GAINESVILLE, Fla. — Florida will likely have a first-time starter at quarterback in the season opener for the third consecutive year under coach Jim McElwain.
Regardless of who wins the QB race, both of them would be taking their first career snap against Michigan on Sept. 3. However, offensive coordinator Doug Nussmeier doesn’t believe their inexperience and youth will hold back his unit.
“No,” he said bluntly Tuesday. “Why should it? Last time I checked, greatness wasn’t defined by age or experience.”
Franks and Trask are the first quarterbacks McElwain and Nussmeier evaluated, recruited and handpicked as prep prospects to run their offensive system at Florida. Nussmeier is confident that both players can get the job done.
“You talk about guys that have the right characteristics from the physical standpoint and the mental side of things, the way they conduct themselves, the type of people they are,” Nussmeier said. “That’s important. You look at the guys that play the position, you gotta take a lot on your plate. Not only just Xs and Os and understanding reads and progressions.
“There’s a lot that goes into this thing on a day-to-day basis dealing with what you get from the outside world as far as the expectations and those type of things. When we met with these kids and had them on campus, I had a chance to really sit down and evaluate them as players, you find out that we really liked what we had from a complete package.”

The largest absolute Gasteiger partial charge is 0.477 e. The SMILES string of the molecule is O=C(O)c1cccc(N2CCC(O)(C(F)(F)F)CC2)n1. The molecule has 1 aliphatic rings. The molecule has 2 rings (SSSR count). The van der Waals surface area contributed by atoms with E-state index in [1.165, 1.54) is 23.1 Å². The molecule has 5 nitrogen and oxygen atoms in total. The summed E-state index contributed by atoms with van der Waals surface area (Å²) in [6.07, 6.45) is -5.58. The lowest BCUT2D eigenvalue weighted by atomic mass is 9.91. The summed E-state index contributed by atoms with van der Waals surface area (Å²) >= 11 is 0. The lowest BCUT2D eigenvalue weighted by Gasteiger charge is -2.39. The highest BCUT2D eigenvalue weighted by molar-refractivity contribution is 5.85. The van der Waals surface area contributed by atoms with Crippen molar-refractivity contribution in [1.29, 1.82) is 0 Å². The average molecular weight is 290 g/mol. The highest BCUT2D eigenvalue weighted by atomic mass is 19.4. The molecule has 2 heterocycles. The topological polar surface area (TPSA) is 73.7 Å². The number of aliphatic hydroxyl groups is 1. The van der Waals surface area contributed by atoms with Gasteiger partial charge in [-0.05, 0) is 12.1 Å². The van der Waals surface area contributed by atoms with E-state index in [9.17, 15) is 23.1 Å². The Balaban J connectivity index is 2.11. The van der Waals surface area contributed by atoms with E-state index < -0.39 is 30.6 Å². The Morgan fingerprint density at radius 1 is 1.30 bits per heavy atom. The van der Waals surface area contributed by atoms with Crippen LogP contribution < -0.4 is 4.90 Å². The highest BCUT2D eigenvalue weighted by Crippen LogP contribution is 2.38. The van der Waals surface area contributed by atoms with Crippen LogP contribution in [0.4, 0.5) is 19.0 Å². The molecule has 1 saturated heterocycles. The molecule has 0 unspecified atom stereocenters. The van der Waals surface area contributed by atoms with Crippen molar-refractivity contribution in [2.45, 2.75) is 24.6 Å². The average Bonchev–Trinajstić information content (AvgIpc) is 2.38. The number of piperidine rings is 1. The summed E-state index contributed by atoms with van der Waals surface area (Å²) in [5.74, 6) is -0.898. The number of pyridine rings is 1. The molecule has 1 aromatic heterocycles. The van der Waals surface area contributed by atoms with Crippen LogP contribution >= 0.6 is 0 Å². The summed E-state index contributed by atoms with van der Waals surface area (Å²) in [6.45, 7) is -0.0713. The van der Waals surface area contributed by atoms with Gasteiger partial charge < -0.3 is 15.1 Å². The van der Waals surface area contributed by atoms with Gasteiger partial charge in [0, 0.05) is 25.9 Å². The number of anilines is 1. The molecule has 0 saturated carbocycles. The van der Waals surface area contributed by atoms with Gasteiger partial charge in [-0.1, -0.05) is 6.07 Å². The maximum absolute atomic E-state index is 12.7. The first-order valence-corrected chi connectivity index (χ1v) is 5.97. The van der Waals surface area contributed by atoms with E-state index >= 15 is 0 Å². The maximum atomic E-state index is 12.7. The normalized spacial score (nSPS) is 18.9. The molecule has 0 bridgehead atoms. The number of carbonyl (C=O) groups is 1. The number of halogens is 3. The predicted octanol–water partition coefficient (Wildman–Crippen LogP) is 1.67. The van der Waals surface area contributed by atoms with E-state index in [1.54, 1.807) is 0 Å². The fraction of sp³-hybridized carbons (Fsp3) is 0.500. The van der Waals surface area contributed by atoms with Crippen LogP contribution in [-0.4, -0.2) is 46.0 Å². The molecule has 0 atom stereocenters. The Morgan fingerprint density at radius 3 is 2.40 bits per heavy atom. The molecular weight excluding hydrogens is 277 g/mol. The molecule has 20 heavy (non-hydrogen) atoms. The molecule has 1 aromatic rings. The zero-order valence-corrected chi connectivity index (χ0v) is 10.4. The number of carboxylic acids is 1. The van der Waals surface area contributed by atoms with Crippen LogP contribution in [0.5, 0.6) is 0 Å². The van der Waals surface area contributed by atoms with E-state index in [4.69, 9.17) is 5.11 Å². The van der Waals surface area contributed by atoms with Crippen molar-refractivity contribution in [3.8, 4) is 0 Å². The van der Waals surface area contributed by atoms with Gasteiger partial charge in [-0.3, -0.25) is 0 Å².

This is also the third year in a row that Florida has a quarterback battle. Will Grier and Treon Harris competed for the starting job in 2015. Then came transfers Austin Appleby and Luke Del Rio last season.
Nussmeier doesn’t have concerns about the competition between Franks and Trask becoming nasty or dividing the team.
“The No. 1 thing is the example that they got from the two guys that were ahead of them last year in Austin and Luke,” Nussmeier said. “I can’t say enough about what those guys did as veteran players. It’s one thing to come from a coach, but when you can actually have that leadership in a room that shows young players how to prepare and they get to see, ‘Wow, this guy is in here doing extra and coach isn’t just lying when he says you need to do extra to be able to perform at a high level.’
“With the 20-hour rule, we’re not able to spend as much time as we would like and players have to do it on their own. That validates what you’re trying to instill in young players. I think those two older guys, Luke and Austin, did one tremendous job. It showed Kyle and Feleipe, as they watched those two compete, that you can compete the right way and help each other get better everyday.”